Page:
WINCHESTER          

     ВИНЧЕСТЕР

Winchester, home to some 35,000 souls, a modern, comfortable, semi-rural little city set conveniently close to the capital yet with a strong sense of its own identity… But has it always been like this? For a city of its size, some might say it has remarkably grand ideas about itself.

 

So how did it originally come into being? Imagine two small iron-age communities, set on neighbouring hill tops. One, St. Catherine’s Hill, is situated some three kilometres outside the modern city centre. The other, Oram’s Arbour, now forms part of that centre. Three thousand years ago, inhabitants of that community would walk down the hill to reach the ford over the river Itchen. When you amble down today’s High St, you are following their ancient footsteps.

 

Let us now fast-forward to the first century AD. The settlements have now been transformed into the town of Venta Belgarum, founded by the Romans. The Itchen has been diverted, a city wall has been constructed and a network of streets has been laid down, a network that in its basic shape survives until this day. It is a time of peace, prosperity and stability that lasts for nearly four hundred years, but at the beginning of the fifth century the Romans leave Britain, in something of a hurry. Like all Roman towns, Venta Belgarum survives for some time before being eventually abandoned.

The Romans go, the Saxons arrive. It is some time during that dark period that the shadowy figure of King Arthur belongs. This mighty king is much beloved of the makers of myth, the creators of pseudo-history and the writers of fiction, but the truth is that nobody knows for sure whether he in fact existed. The famous Round Table that to this day is displayed in Winchester’s Great Hall is a medieval copy, and in any case the historical Arthur, if he existed, was a Celt, not an Anglo-Saxon, and probably never came anywhere near Winchester.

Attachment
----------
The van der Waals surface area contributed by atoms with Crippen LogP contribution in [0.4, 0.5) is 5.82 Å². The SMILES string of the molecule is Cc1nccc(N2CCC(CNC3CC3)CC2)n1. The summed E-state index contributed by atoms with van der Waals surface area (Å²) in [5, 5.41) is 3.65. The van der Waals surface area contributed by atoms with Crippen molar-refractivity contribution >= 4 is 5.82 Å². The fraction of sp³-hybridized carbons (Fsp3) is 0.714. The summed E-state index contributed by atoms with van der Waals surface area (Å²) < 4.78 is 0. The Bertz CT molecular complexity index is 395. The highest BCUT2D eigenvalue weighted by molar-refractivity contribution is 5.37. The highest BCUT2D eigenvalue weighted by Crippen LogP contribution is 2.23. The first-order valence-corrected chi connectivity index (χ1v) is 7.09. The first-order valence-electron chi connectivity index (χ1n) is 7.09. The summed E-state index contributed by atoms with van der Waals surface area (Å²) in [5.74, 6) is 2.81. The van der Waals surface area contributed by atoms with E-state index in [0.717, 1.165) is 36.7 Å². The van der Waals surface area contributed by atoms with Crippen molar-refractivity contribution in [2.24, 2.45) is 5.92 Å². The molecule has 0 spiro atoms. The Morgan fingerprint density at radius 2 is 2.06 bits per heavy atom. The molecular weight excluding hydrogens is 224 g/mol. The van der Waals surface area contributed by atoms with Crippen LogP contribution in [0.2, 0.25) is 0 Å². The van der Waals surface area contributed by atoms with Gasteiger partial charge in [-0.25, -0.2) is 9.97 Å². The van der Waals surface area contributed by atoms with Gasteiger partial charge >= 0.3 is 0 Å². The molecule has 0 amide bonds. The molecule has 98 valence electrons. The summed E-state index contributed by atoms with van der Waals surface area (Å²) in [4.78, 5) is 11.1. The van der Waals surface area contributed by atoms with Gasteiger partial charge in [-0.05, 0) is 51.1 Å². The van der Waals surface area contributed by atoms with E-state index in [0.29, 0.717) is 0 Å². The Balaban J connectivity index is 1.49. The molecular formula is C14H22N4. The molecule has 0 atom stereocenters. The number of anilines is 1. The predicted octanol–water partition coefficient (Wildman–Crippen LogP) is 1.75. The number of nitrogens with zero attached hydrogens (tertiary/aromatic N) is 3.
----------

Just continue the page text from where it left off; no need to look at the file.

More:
Gradually, Winchester is repopulated and in due course becomes the capital city of the Anglo-Saxon kingdom of Wessex. A Minster is raised and King Alfred the Great enters the scene. These two kings whose names begin with A are not to be confused. Unlike his shadowy predecessor, Alfred was without a doubt a real historical character. This Anglo-Saxon king protected his realm from the Viking raiders and was a great champion of learning. He still presides over his capital city in the form of a grand Victorian statue and, who knows, through the wonders of DNA profiling it could be that we will soon determine where his body finally came to rest.

 

Time passes and the Saxons are conquered by the Normans, who demolish the Minster, put up a vast Romanesque cathedral in its place and then promptly move the capital of a now-united England to London.

 

From that time on Winchester moves out of centre stage. True, a famous school is founded for seventy poor and needy scholars and true, the Bishop of Winchester remains one of the most powerful men in the land. However, apart from these notable facts, Winchester slides imperceptibly into a sleepy obscurity, although it never quite forgets its former glory.

 

If you visit Modern Winchester you will no doubt take in its pleasant, relaxed atmosphere, visit its many characteristic shops and the large number of attractive historical building and, maybe, order a drink or a traditional meal in one of its medieval pubs. Whatever you do, you will never be far away from its glorious past and may even feel yourself rubbing shoulders with one of the many colourful characters from its history.

 

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